The Opioid Crisis: Why Women Are at Greater Risk

In 2016, there were 1,762 opioid-related overdose deaths in Michigan, higher than the national rate, according to the National Institute of Drug Abuse.

“Although people are prescribed pain medication for their physical pain, opioids are extremely unique,” says Dr. Robert C. Levine, medical director at HAP. “When you reach into the bottle, the pill works whether your pain is physical, emotional or both.”

Everyone has a different reaction to how strongly they feel pain. Physicians also have a difficult time determining someone’s pain, he says.

Opioids block certain pain receptors in the brain which trigger endorphins, which are hormones that reduce the perception of pain and make you feel good. When the pill wears off, you want more of those good feelings. And over time, the body builds resistance and needs a higher dosage to create the same feelings. What started as a real need to cope with pain can turn into addiction. Add to that a mood disorder like depression, and the risk for addiction goes up.

Why are women at greater risk?

According to the National Institutes of Health, it takes less time for women to become addicted than men. And they can suffer more serious emotional and physical consequences of drug use. They also are less likely to seek treatment.

Women have a greater response to chemical stimulants than men, due to their hormones, according to an article published in “The Lancet” by researchers at Yale University. Women are also more likely to hoard their drugs, according to the Centers for Disease Control and Prevention. They might take one and put two away for a later date, where men will more likely take medicine until it’s gone.

Women have higher rates of mood disorders and anxiety, according to the World Health Organization.

Women who use drugs during or after pregnancy can be afraid to seek treatment because of legal and social reasons, according to the National Institute on Drug Abuse.

Broad use of opioids

“I’ve been practicing for 28 years, so I’ve seen the ramp up and the changes that have occurred gradually over the last 15 years regarding the widespread use of opioids,” says Dr. Levine. “The responsibility is shared between the physicians who have prescribed and the patients who have requested a quick fix for their conditions. It’s been gradual, followed by a rapid increase on a reliance for a pill for every problem.”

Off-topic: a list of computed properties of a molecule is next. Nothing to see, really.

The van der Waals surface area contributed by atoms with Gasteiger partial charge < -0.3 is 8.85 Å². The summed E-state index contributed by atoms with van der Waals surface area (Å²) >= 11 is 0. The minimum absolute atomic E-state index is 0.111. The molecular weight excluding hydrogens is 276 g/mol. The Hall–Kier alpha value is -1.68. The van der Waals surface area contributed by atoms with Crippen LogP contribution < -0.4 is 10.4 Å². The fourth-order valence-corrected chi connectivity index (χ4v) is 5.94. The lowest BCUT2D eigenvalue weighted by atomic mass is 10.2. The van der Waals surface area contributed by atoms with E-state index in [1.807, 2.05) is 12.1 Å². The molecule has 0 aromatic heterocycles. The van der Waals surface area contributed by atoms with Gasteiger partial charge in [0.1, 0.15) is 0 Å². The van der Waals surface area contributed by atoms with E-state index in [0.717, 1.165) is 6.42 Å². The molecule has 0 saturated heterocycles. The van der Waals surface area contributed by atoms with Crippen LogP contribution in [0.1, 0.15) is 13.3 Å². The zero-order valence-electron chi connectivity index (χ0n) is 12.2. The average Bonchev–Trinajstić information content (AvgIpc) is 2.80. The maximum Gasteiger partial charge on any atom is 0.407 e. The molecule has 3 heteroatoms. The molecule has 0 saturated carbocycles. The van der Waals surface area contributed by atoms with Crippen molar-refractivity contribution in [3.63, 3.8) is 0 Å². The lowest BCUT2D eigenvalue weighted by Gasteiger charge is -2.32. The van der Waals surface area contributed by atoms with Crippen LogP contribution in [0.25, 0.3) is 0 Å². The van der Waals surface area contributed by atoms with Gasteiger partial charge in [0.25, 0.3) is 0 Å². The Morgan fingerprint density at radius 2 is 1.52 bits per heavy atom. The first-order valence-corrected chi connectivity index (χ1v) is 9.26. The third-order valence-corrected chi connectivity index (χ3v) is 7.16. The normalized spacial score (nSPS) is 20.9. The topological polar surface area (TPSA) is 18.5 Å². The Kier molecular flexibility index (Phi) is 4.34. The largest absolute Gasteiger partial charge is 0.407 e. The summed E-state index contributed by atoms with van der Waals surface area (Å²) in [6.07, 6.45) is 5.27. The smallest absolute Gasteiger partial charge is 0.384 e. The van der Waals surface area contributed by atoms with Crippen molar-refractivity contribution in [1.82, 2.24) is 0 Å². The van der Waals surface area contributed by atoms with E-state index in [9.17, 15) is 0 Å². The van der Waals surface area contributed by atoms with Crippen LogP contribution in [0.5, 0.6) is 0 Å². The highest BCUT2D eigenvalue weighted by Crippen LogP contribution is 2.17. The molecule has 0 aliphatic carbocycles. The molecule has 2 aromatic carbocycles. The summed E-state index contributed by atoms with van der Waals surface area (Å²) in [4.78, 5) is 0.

It’s not just an issue in Michigan. According to the Centers for Disease Control and Prevention, deaths from prescription opioids – drugs that include oxycodone, hydrocodone and methadone – were five times higher nationwide in 2016 than in 1999. “The crisis is really in the numbers and the widespread use and accessibility of opioids. You can still go online and order the drugs from illegal pharmacies,” he says.* “The drugs are more dangerous today than ever before because they’re being made in foreign countries, are unregulated and are being smuggled into the U.S.,” says Dr. Levine.

Getting help

If you’re concerned you or a family member has a problem, it’s never too late to reach out for support. The first step is acknowledging you have a problem. Then, tell someone who can help you. It can be a priest, a rabbi, a doctor, a friend, or even your health insurance provider.

“All HAP members have access to behavioral health. Our providers are trained and know how to get you the assistance you need,” says Dr. Levine. “Your health plan is prepared to help you.”

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HAP has behavioral health specialists and others that can help you get off opiates if you have been relying on them for a long time. HAP members can reach our Coordinated Behavioral Health Management team Monday through Friday from 8 a.m. to 5 p.m. at (800) 444-5755. If you call outside our regular hours, leave a message and one of our specialists will call you.

 


Check out other related posts:

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Michigan’s New Opioid Laws: How They Affect Patients and Doctors

Learn how the new opioid laws affect how doctors prescribe medications and what it could mean for you and your family.

 

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Opioids: What They Are, Why They’re a Problem and How to Fight the Epidemic

Dr. Robert Levine answers your questions about opioid use and abuse.


 

 

*(Editor’s note: Buying opioids online is illegal.) 

Sources used:
https://www.cdc.gov/drugoverdose/opioids/prescribed.html  
https://www.cdc.gov/drugoverdose/data/index.html https://www.cdc.gov/drugoverdose/epidemic/index.html 
https://www.drugabuse.gov/drugs-abuse/opioids/opioid-summaries-by-state/michigan-opioid-summary
https://www.ncbi.nlm.nih.gov/pmc/articles/PMC3164783/
https://www.drugabuse.gov/publications/drugfacts/substance-use-in-women
http://www.who.int/mental_health/prevention/genderwomen/en/
https://www.womenshealth.gov/files/documents/final-report-opioid-508.pdf
https://www.cdc.gov/vitalsigns/prescriptionpainkilleroverdoses/index.html
https://news.yale.edu/2018/07/05/opioid-epidemic-responses-overlook-gender
https://www.thelancet.com/journals/lancet/article/PIIS0140-6736(18)31203-0/fulltext 

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